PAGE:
10. Thats hard that one - if its any help - my daughter went through an age (about 2-6) when she LOVED pink and frilly and girly girl stuff. Now she won't go near it with a barge pole and has been that way for years (8-10) - she is a jeans and tshirt, climbing trees and running around girl...or was...her new school seems to be turning her into a "fashion parade" and "house" playing girl - who has to fit in or gets bullied...Plus side - she doesn't like the games and we're looking at other schools...

  11. I have two boys, 2 and 1. We buy them as many gender neutral toys as possible. Given the choice of all the toys at toddler group they will both go for cars first. They also like pretend cooking and shopping though. It is a shame that the gender gaps appears to widen as they get older.

  12. Our children seem to also be falling into gender stereotypes, and we have definitely done our best to stop that. My daughter gravitates to "pink" things like crazy, and it's not because she sees that from me, or her older brothers. I guess she is just picking it up from the world around her in general. My middle son LOVES dolls and loves to dress up in tutus, but also loves to play Indiana Jones with his older brother. I think as parents we can only do the best we can, and help raise our children to understand all the differences in the world.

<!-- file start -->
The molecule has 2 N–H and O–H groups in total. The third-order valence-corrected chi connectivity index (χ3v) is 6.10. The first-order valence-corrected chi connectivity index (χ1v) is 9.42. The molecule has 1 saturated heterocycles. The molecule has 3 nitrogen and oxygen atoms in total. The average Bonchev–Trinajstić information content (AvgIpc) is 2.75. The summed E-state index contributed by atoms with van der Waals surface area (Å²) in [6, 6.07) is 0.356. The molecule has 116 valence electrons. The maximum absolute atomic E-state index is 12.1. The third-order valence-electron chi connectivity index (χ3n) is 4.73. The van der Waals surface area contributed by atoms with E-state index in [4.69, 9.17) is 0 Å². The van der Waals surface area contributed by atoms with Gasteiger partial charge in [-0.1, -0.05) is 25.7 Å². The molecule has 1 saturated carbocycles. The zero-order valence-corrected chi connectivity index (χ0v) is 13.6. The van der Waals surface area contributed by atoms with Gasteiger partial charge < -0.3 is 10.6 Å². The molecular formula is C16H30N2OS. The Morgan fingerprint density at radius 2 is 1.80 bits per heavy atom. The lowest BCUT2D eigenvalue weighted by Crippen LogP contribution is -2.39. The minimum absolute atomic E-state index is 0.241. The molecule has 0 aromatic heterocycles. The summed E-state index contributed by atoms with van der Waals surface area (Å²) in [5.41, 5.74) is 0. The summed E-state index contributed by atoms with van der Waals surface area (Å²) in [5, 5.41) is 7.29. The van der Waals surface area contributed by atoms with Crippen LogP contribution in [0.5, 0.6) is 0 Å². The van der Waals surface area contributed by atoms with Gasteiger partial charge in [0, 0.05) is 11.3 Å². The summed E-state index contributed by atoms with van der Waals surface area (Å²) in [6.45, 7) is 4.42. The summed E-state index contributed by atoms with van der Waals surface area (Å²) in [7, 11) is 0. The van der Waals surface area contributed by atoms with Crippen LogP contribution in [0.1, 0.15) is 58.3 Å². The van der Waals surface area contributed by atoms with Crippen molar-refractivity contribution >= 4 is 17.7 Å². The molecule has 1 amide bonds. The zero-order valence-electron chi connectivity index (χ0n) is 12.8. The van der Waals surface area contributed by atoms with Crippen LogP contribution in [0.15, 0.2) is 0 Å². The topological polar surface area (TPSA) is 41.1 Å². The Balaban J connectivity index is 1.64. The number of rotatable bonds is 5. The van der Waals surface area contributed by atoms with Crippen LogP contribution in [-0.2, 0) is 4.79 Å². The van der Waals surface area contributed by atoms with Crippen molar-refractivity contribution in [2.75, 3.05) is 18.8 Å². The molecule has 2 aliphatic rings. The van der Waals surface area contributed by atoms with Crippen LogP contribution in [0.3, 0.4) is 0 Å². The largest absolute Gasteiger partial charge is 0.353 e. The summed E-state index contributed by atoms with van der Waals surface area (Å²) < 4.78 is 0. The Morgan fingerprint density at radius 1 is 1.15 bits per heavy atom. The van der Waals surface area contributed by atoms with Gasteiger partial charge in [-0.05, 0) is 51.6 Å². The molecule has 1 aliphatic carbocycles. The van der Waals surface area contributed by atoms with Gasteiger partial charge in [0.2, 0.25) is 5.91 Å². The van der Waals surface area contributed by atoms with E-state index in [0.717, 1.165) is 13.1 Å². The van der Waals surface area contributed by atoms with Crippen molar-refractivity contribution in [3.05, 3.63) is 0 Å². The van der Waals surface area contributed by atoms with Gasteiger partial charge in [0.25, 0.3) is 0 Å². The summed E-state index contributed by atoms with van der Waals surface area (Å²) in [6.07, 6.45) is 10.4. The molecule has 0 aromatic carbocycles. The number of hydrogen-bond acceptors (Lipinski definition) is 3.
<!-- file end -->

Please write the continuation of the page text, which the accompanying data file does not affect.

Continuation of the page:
13. I hate to say it, but sadly it gets worse once they are in school. My daughter is or rather was a "tomboy" she loves to run, climb, play with the boys. However at school the girls all band together, they do not "like" boys and refuse to play with them. My daughter has resisted, still playing sometimes with the boys but as time passes she is more with the girls than the boys. I find it so sad.

    We do not buy into the commercialism and the gender separatism yet it creeps in.

  14. When we knew our first was going to be a girl we didn't tell anyone until she was born because we didn't want the deluge of pink and lace. We figured the decor baby gifts come with the first one, so that way it wouldn't matter which the second was, we'd have it covered.

    I get my girl some girly stuff at consignment sales because I want the balance - why deny her the frills if she likes them? This way she can choose a cute dress one day and her beloved dinosaur or spiderman shirt the next.

    I put tutus on my boy if he asks, but I also have a peter pan costume and a pirate costume in the costume bin, and both my kids wear them too.